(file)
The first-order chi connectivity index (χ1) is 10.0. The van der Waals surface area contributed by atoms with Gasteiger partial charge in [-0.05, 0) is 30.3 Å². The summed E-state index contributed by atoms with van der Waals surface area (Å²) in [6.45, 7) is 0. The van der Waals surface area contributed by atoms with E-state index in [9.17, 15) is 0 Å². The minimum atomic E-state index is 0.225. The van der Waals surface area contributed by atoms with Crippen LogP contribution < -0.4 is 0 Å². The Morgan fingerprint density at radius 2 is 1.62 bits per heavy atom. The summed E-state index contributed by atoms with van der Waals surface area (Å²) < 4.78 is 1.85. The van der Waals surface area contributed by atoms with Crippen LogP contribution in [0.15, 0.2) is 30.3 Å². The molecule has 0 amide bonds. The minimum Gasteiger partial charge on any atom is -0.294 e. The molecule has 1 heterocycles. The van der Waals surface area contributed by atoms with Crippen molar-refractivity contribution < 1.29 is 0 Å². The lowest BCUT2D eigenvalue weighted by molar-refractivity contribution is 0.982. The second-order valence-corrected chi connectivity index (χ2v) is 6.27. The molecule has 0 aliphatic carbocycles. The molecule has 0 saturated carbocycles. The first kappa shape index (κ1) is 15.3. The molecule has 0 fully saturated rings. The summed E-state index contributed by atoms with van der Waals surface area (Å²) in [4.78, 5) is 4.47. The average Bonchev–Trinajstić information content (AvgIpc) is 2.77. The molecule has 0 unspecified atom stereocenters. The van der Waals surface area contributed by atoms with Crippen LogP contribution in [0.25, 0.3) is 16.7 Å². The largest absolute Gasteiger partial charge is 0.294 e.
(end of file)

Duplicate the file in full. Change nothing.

The first-order chi connectivity index (χ1) is 10.0. The van der Waals surface area contributed by atoms with Gasteiger partial charge in [-0.05, 0) is 30.3 Å². The summed E-state index contributed by atoms with van der Waals surface area (Å²) in [6.45, 7) is 0. The van der Waals surface area contributed by atoms with E-state index in [9.17, 15) is 0 Å². The minimum atomic E-state index is 0.225. The van der Waals surface area contributed by atoms with Crippen LogP contribution < -0.4 is 0 Å². The Morgan fingerprint density at radius 2 is 1.62 bits per heavy atom. The summed E-state index contributed by atoms with van der Waals surface area (Å²) < 4.78 is 1.85. The van der Waals surface area contributed by atoms with Crippen LogP contribution in [0.15, 0.2) is 30.3 Å². The molecule has 0 amide bonds. The minimum Gasteiger partial charge on any atom is -0.294 e. The molecule has 1 heterocycles. The van der Waals surface area contributed by atoms with Crippen molar-refractivity contribution < 1.29 is 0 Å². The lowest BCUT2D eigenvalue weighted by molar-refractivity contribution is 0.982. The second-order valence-corrected chi connectivity index (χ2v) is 6.27. The molecule has 0 aliphatic carbocycles. The molecule has 0 saturated carbocycles. The first kappa shape index (κ1) is 15.3. The molecule has 0 fully saturated rings. The summed E-state index contributed by atoms with van der Waals surface area (Å²) in [4.78, 5) is 4.47. The average Bonchev–Trinajstić information content (AvgIpc) is 2.77. The molecule has 0 unspecified atom stereocenters. The van der Waals surface area contributed by atoms with Crippen LogP contribution in [0.25, 0.3) is 16.7 Å². The largest absolute Gasteiger partial charge is 0.294 e.